Let $E\subset [0,1]$ with $\mu(E)=t$ and $f$ an increasing function. Prove that $\int_0^t f\leq \int_E f$.

The claim seems to be pretty clear to me and I can imagine why this has to be true but I have a hard time to prove it. Any hints on that?

  • $\begingroup$ You need to follow your intuition and make it concrete. $\endgroup$ – copper.hat Aug 16 '18 at 17:45


Let $A_1=[0,t] \cap E$, $A_2 = [0,t] \setminus E$ and $A_3 = E \setminus [0,t]$.

Note that $\mu A_2 = \mu A_3$ and $f(x_2) \le f(t)$ for all $x_2 \in A_2$ and $f(t) \le f(x_3)$ for all $x_3 \in A_3$.

You need to show that $\int_{A_2} f \le \int _{A_3} f$.

  • $\begingroup$ I don't see why $\mu(A_2)=\mu(A_3).$ Can you give me a hint? $\endgroup$ – mfl Aug 16 '18 at 17:57
  • $\begingroup$ I see that: $\mu(A_2)+\mu(E)=\mu(A_2\cup E)=\mu([0,t]\cup E)=\mu(A_3\cup E)=\mu(A_3)+\mu(E)$. $\endgroup$ – mathstackuser Aug 16 '18 at 17:59
  • $\begingroup$ But how can I show that $\int_{A_2}f\leq\int_{A_3} f$? I see how to use it after I showed that. Where do you need $A_1$ for? $\endgroup$ – mathstackuser Aug 16 '18 at 18:01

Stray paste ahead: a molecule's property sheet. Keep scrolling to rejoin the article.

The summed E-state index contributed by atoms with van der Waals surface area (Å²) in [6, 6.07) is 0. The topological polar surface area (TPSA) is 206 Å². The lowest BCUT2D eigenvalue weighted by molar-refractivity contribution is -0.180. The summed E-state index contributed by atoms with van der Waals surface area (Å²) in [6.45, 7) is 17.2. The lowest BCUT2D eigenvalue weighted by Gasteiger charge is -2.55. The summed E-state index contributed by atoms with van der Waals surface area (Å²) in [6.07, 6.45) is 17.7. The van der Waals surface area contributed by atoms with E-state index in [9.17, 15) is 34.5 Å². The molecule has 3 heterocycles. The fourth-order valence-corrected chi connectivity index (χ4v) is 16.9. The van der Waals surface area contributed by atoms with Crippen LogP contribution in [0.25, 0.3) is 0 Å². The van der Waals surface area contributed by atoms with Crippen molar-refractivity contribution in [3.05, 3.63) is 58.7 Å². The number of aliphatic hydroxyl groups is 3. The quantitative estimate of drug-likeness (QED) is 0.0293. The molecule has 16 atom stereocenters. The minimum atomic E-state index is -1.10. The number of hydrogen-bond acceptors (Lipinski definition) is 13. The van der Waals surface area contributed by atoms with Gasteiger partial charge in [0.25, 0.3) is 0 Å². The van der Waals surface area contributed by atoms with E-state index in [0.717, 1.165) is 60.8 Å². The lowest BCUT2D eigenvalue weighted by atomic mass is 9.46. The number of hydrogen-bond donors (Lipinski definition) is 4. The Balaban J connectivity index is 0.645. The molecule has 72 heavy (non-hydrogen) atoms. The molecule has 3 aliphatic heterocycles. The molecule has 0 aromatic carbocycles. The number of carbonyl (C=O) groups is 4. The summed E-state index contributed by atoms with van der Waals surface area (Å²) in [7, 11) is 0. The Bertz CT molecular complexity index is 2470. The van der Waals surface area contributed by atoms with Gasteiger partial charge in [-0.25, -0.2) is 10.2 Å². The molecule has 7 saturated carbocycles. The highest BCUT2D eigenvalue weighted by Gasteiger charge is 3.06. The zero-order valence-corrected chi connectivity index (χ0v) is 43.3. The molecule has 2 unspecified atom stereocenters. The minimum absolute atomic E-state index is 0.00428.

• $\begingroup$ $\mu A_1+ \mu A_2 = \mu [0,t] = t = \mu E = \mu A_1 + \mu A_3$. $\endgroup$ – copper.hat Aug 16 '18 at 18:01
  • 1
    $\begingroup$ @copper.hat Thank you for the clarification. $\endgroup$ – mfl Aug 16 '18 at 18:03

This result would be obvious if $E$ was an interval, or a finite union of intervals. To extend this to general $E$, use the fact that any measurable set can be approximated by a finite union of intervals. Namely, for any $\delta>0$, there exists a set $F$ so that $F$ is a finite union of intervals and $\mu(E\oplus F)<\delta$, where $E\oplus F=(E\setminus F) \cup (F\setminus E)$ is the symmetric difference of $E$ and $F$.

You then have $$ \Big|\int_E f\,d\mu-\int_F fd\mu\Big|\le \int_{E\oplus F}|f| $$ Now, if $f\in L_1$, then the above integral would become arbitrarily small as $\mu(E\oplus F)\to 0$. (The result I am using is $f\in L^1$ implies for all $\epsilon>0$ that there exists a $\delta$ so $\mu(A)<\delta$ implies $\int_A |f|\,d\mu<\epsilon$, which you should try to prove.) Since $|\int_E f\,\mu -\int_F f\,d\mu|$ is arbitrarily small, and $\int_F f\,d\mu \ge \int_0^t f\,d\mu,$ you can show that $\int_E f\,d\mu \ge \int_0^t f\,d\mu$.

I leave it to you to figure out what to do $f\not \in L^1$.



Use simple functions that approximate $f$ on $[0,1]$.

  • $\begingroup$ I tried, but I have difficulties to deal with that. Could you give some more advise please? $\endgroup$ – mathstackuser Aug 16 '18 at 17:39
  • $\begingroup$ If $f$ is non-decreasing then it can be uniformly approximated by $\sum c_j\chi_{I_j}$, where each $I_j$ is of the form $(a,1]$ or $[a,1]$ and $c_j>0$. So you can assume that $f=\chi_I$. $\endgroup$ – David C. Ullrich Aug 16 '18 at 18:46

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